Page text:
OTA (Editor) (1983): Sustaining Tropical Forest Resources. Office of Technology Assessment (OTA). URL [Accessed: 27.04.2012].

Where human pressure on natural resources increases rapidly, natural vegetation recedes and soil fertility drops. This triggers a chain of events: adverse changes in microclimates, reduced biologic soil activity, increased wind and water erosion, and pressures to open additional land to compensate for reduced fertility, etc., all leading to yet more pressure and more rapid deterioration of the soil and vegetative cover. Read more about it here.


Reference icon

PENNSTATE (Editor) (1996): Cover Crops for Conservation Tillage Systems. University Park: The Pennsylvania State University. URL [Accessed: 27.04.2012].

An understanding of the cropping system is necessary before selecting a cover crop. Characteristics important for cover crop selection include life cycle, seeding date and rate, winter hardiness, nitrogen fixation or scavenging ability, feed or forage value, and establishment costs. No single cover crop or system will provide all these benefits. Therefore, experimentation may be necessary before producers decide on a suitable cover crop for an individual system.


Reference icon

ZOMER, R.J.; TRABUCCO, A.; STRAATEN, O. van; BOSSIO, D.A. (2006): Carbon, Land and Water: A Global Analysis of the Hydrologic Dimensions of Climate Change Mitigation through Afforestation/Reforestation. Colombo: International Water Management Institution (IWMI). URL [Accessed: 27.04.2012].

This report highlights the potentially significant impacts on the hydrologic cycle and the importance of considering secondary effects, particularly with regard to water, resulting from the widespread adoption of global climate change mitigation measures.


Case Studies Library

Reference icon

BRATEN, R.H. (n.y.): Collective Action Reforestation. A Case Study from Malawi. Oslo: University of Oslo. URL [Accessed: 27.04.2012].

This paper analyses why a certain reforestation project was successful in some villages in Malawi, while not in others.


Reference icon

UW EXTENSION (Editor) (2012): Cover Crops Case Studies: Gary Sommers Farm. Madison: University of Wisconsin Extension. URL [Accessed: 03.10.2012].

This case study shares the experience of one Wisconsin farmer who has been growing cover crops on his cash grain farm for twenty years. He presents his philosophy of cover crop use, explains what cover crop management practices have and have not worked on his farm, and describes what benefits he sees from growing cover crops. Farmers and researchers can use this information as a starting point to explore how they might develop cover crop systems to meet their own goals.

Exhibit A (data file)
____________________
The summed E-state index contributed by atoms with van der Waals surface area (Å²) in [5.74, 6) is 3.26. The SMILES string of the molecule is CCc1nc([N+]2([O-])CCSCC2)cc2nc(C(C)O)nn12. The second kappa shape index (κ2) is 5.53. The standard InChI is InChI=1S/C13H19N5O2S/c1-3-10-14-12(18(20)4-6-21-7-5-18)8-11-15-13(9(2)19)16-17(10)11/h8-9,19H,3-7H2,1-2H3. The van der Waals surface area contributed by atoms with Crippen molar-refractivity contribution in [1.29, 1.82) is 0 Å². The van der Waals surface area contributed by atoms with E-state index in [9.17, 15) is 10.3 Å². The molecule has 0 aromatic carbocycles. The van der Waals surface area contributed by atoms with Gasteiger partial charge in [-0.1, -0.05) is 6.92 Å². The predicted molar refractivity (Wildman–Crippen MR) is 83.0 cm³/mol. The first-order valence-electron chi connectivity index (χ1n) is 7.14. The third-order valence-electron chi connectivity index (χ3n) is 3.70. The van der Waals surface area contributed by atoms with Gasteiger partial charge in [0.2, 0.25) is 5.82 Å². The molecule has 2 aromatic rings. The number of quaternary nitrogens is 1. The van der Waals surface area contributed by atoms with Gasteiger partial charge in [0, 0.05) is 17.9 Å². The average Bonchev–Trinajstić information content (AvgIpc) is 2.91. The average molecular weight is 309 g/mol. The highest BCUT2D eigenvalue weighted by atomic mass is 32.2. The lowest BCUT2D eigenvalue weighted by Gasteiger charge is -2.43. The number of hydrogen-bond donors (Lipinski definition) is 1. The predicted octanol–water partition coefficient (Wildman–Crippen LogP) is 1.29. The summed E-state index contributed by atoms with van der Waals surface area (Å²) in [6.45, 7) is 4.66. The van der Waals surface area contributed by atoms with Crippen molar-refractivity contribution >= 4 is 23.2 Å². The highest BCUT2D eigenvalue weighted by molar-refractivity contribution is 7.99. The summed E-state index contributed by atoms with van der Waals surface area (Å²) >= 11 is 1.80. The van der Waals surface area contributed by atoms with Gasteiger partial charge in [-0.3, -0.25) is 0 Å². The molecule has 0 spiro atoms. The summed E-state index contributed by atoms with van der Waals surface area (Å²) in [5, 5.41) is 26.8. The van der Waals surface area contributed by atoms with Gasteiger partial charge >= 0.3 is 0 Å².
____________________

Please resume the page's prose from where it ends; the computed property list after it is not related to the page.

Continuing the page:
Training Material Library

Reference icon

HDRA (Editor) (1998): The Neem Tree. Coventry: HDRA - The Organic Organisation. URL [Accessed: 27.04.2012].

This paper gives you an overview about the neem tree and its benefits.


Reference icon

ITTO (Editor) (2006): Guidebook: For the Formulation of Afforestation and Reforestation Projects under the Clean Development Mechanism. Yokohama: International Tropical Timber Organization (ITTO). URL [Accessed: 03.10.2012].

The purpose of this guidebook is to serve as guidance for those interested in developing a land-use change and forestry project under the Clean Development Mechanism (CDM) of the Kyoto Protocol. The guidebook has been created by Winrock International, in collaboration with the International Tropical Timber Organization.


Important Weblinks

http://www.ontario.ca/crops [Accessed: 13.02.2012]

The Ontario Cover Crop Council provides information about different cover crop species.

http://www.mccc.msu.edu/ [Accessed: 03.10.2012]

The Midwest Cover Crop Council provides information about different cover crop species.

http://www.fao.org/ [Accessed: 13.02.2012]

FAO website for the correct use of chosen methods in conservation agriculture with a focus on Africa

http://www.omafra.gov.on.ca/ [Accessed: 06.10.2010]

This online factsheet by the Ridgetown College of Agricultural Technology in Ontario, Canada, explains the various causes and effects of soil erosion either by wind or water.